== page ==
Books·Magic 8 Q&A

Why 'write what you know' worked for JJ Lee

The journalist, fashion columnist and author of The Measure of a Man answers eight questions from eight fellow authors.
J.J. Lee is the author of the memoir The Measure of a Man. (Melissa Stephens)

"The story of a father, a son and a suit," JJ Lee's The Measure of a Man traces the author's journey altering his father's old suit as an act of remembrance. A finalist for the 2012 RBC Taylor Prize and the 2011 Governor General's Literary Award for nonfiction, the memoir turns suitmaking into powerful prose — and one family's story into a tale of intergenerational reconciliation. The Measure of a Man is currently on the longlist for Canada Reads 2018.

JJ Lee answers eight questions submitted by eight of his fellow writers in the CBC Books Magic 8 Q&A.

​1. Dianne Warren asks, "What do you think of the creative writing adage, 'Write what you know?'"

I would definitely encourage a new writer to do exactly that because that's what I did and it helped me immensely, but be prepared. Get a few chapters in and, especially if they're doing it right, in my opinion, they soon will find themselves writing about what they don't know. Writing can uncover mysteries, present forks in roads, can take a writer to places they never thought they would travel, it can draw upon a writer's empathy in unexpected ways. It's my favourite part of writing.

2. Jo Walton asks, "What's the most unusual thing you've ever made work in your writing?"

I once wrote about the Polish version of Saint Nicholas in the mountains of Silesia saving four boys by wielding an axe against a Lovecraftian monster. Okay, maybe only I thought it worked.

3. Padma Viswanathan asks, "How do others' books figure in your own writing or process?"

Lots of books mean much to me, but authors mean more. Michael Chabon, Julie Powell (Julie and Julia was my road map), Tolstoy and Melville (for their expansiveness). I don't know what I would do without their work and writing to lean on.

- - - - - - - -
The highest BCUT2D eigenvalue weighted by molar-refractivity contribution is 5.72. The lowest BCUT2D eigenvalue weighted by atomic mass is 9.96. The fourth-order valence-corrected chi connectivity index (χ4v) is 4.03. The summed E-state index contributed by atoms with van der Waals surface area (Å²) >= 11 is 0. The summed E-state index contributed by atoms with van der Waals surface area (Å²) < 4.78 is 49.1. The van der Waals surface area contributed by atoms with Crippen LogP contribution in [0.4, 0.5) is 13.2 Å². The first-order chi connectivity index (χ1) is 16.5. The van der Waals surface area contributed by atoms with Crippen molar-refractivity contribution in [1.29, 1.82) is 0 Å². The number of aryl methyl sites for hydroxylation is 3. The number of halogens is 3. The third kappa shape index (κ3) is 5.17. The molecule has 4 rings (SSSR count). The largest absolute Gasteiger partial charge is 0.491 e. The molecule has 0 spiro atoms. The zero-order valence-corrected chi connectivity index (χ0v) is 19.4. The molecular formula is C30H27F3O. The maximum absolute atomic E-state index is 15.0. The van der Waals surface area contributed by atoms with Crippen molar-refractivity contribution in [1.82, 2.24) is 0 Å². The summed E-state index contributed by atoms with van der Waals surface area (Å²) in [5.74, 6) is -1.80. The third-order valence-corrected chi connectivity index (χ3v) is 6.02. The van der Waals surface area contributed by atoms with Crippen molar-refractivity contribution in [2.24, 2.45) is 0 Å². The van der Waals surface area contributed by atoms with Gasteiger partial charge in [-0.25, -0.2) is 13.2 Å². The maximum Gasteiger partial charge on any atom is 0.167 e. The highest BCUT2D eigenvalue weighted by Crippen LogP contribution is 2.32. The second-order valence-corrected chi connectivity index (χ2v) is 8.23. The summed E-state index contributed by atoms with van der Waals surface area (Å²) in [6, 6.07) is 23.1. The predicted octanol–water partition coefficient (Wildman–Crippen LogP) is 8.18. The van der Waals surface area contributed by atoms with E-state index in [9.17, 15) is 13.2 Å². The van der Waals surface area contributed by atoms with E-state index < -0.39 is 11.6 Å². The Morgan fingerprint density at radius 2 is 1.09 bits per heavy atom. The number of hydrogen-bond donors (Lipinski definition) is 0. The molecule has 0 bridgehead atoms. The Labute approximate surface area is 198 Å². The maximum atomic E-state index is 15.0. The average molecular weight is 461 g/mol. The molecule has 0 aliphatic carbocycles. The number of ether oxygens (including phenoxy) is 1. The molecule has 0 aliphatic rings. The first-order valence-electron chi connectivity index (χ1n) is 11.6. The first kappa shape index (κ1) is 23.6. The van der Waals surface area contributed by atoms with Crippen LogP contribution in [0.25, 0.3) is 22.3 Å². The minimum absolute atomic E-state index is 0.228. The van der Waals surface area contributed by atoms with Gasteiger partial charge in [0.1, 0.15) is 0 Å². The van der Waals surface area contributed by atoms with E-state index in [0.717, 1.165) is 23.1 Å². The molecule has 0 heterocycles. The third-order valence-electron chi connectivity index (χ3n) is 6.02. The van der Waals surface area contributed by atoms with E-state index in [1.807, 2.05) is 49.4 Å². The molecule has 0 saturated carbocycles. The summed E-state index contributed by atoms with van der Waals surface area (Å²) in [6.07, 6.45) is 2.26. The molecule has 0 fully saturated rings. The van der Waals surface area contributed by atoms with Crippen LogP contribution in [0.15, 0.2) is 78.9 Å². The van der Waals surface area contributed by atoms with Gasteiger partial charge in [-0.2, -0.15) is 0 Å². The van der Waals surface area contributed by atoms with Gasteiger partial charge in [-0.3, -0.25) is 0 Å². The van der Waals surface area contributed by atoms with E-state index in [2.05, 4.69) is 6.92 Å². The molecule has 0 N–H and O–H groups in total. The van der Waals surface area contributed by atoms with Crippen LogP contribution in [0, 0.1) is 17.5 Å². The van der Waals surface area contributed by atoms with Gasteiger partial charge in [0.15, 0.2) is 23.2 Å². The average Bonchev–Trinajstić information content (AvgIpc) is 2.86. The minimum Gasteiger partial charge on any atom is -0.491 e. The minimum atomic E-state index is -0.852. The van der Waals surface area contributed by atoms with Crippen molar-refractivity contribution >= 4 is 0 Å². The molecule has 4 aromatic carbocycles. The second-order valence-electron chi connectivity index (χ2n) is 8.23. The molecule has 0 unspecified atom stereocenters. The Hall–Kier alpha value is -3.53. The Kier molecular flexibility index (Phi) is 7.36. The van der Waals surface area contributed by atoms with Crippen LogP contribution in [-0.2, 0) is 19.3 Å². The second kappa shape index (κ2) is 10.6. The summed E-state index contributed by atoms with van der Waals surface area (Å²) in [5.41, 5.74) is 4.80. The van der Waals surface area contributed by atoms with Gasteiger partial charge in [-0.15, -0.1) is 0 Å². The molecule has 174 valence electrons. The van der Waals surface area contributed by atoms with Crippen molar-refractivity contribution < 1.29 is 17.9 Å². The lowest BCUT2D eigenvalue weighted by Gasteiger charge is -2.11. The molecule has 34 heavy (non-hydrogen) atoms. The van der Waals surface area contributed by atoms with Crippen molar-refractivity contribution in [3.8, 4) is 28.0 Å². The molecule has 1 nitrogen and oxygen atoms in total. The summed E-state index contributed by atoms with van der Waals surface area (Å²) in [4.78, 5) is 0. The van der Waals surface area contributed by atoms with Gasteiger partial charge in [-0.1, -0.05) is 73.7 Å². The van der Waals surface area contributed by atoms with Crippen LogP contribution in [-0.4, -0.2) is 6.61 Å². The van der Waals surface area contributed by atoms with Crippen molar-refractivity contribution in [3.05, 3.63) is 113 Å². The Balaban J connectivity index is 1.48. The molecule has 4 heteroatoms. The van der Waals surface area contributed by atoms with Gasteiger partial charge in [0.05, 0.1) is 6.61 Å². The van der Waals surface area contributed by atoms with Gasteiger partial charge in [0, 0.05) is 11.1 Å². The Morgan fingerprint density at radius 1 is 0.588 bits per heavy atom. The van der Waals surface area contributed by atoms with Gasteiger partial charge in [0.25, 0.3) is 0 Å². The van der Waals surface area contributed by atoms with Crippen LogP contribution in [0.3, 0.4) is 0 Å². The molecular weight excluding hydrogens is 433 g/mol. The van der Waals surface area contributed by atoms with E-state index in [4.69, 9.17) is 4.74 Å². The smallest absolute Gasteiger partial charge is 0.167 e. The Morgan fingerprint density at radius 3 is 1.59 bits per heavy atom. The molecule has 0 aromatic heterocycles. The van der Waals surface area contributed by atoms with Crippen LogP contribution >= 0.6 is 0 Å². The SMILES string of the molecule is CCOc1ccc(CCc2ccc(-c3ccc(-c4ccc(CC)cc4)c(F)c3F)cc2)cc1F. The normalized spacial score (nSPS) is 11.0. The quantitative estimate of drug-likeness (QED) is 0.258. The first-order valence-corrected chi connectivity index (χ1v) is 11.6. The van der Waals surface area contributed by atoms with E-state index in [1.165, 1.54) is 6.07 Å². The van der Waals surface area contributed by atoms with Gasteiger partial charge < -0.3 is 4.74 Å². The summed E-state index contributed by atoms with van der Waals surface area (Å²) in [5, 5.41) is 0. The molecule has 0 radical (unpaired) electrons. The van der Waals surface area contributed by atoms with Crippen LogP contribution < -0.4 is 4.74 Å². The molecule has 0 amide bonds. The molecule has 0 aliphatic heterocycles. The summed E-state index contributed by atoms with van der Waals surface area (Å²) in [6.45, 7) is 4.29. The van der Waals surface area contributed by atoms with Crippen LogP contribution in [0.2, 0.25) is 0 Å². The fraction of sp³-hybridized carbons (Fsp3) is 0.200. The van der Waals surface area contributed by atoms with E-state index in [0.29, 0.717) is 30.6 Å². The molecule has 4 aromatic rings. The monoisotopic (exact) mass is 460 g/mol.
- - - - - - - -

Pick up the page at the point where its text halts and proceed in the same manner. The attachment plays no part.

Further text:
4. Lawrence Hill asks, "What do you do to steady your mind (if your mind is capable of being steadied), so that you can shut out the world and write?"

I live in a crowded and noisy house. I shut the bedroom door, put two fingers into my ears, and pretty much read really loud, adding to the overall volume of our boisterous family. That or I wait for everyone to leave and the moment I can hear birds singing, I feel at peace and ready to go.

5. Tracey Lindberg asks, "What book is on your nightstand right now? How long has it been there?"

I have a book called the Strayapedia: The 100% Fair Dinkum Guide to the World's Least un-Australian country. Now, guess where I am right now, 8ball? PS I have no idea what "dinkum" means.

6. Kenneth Oppel asks, "Would you ghostwrite a trashy book if you were offered enough?"

Yes. But it would have to be real trashy. I have a weakness for novels that discuss ballistics or the boring out of barrels to accommodate NATO ammo. Swords that glow turn me on. I haven't read a hot erotic fare since I was teen but sure.

7. Tomson Highway asks, "What keeps you going — first as a writer, and second as a human being?"

Honestly, I don't feel very successful as a writer. I feel more lucky. I still live much as I did when I was a university student with books and musical instruments everywhere. Our things come from thrift stores as much as anywhere else and I don't mean to make a sob story out of it. I'm letting you know it's my wife who keeps me going. I wouldn't be a writer without her. She pays the bills as I eke out a small living. She's the biggest believer in my stuff and the principal investor. My first book did okay but it didn't take us where we needed to go. And I'm working on my second (it's taking a bit of time). And gosh, she still believes.

8. Linden MacIntyre asks, "To what extent is Google becoming a substitute for experience, real research and even the imagination?"

Linden, my friend, that sounds like a reproach. I used Google to an embarrassing extent  in The Measure of a Man. Google Books at the time seemed to have greater open resources than it does now. Books from the 19th century were a few keystrokes away. Reading nautical bulletins, I discovered the horsepower of the paddle slope that Queen Victoria visited in 1837. The crew wore special jackets that became an indispensable part of men's closet. The ship was HMS Blazer. The horsepower, 137.

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